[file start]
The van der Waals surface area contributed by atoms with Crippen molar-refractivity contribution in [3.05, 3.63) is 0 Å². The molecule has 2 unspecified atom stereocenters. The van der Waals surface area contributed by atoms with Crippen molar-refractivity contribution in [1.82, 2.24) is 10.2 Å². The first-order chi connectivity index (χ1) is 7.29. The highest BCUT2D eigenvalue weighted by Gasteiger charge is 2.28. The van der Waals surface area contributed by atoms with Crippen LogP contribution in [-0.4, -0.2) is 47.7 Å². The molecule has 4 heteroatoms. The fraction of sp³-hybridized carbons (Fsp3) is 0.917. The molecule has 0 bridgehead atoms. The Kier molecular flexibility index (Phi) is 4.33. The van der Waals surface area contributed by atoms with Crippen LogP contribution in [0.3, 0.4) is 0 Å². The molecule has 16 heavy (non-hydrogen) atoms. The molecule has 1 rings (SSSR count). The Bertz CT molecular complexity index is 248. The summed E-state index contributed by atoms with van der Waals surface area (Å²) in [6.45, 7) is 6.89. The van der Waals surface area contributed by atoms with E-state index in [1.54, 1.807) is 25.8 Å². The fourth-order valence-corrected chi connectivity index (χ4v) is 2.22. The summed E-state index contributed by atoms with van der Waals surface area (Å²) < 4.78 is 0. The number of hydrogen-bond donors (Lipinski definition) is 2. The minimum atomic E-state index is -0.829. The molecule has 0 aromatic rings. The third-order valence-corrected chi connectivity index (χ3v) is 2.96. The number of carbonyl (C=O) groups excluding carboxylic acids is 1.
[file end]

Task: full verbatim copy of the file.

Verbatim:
The van der Waals surface area contributed by atoms with Crippen molar-refractivity contribution in [3.05, 3.63) is 0 Å². The molecule has 2 unspecified atom stereocenters. The van der Waals surface area contributed by atoms with Crippen molar-refractivity contribution in [1.82, 2.24) is 10.2 Å². The first-order chi connectivity index (χ1) is 7.29. The highest BCUT2D eigenvalue weighted by Gasteiger charge is 2.28. The van der Waals surface area contributed by atoms with Crippen LogP contribution in [-0.4, -0.2) is 47.7 Å². The molecule has 4 heteroatoms. The fraction of sp³-hybridized carbons (Fsp3) is 0.917. The molecule has 0 bridgehead atoms. The Kier molecular flexibility index (Phi) is 4.33. The van der Waals surface area contributed by atoms with Crippen LogP contribution in [0.3, 0.4) is 0 Å². The molecule has 16 heavy (non-hydrogen) atoms. The molecule has 1 rings (SSSR count). The Bertz CT molecular complexity index is 248. The summed E-state index contributed by atoms with van der Waals surface area (Å²) in [6.45, 7) is 6.89. The van der Waals surface area contributed by atoms with E-state index in [1.54, 1.807) is 25.8 Å². The fourth-order valence-corrected chi connectivity index (χ4v) is 2.22. The summed E-state index contributed by atoms with van der Waals surface area (Å²) < 4.78 is 0. The number of hydrogen-bond donors (Lipinski definition) is 2. The minimum atomic E-state index is -0.829. The molecule has 0 aromatic rings. The third-order valence-corrected chi connectivity index (χ3v) is 2.96. The number of carbonyl (C=O) groups excluding carboxylic acids is 1.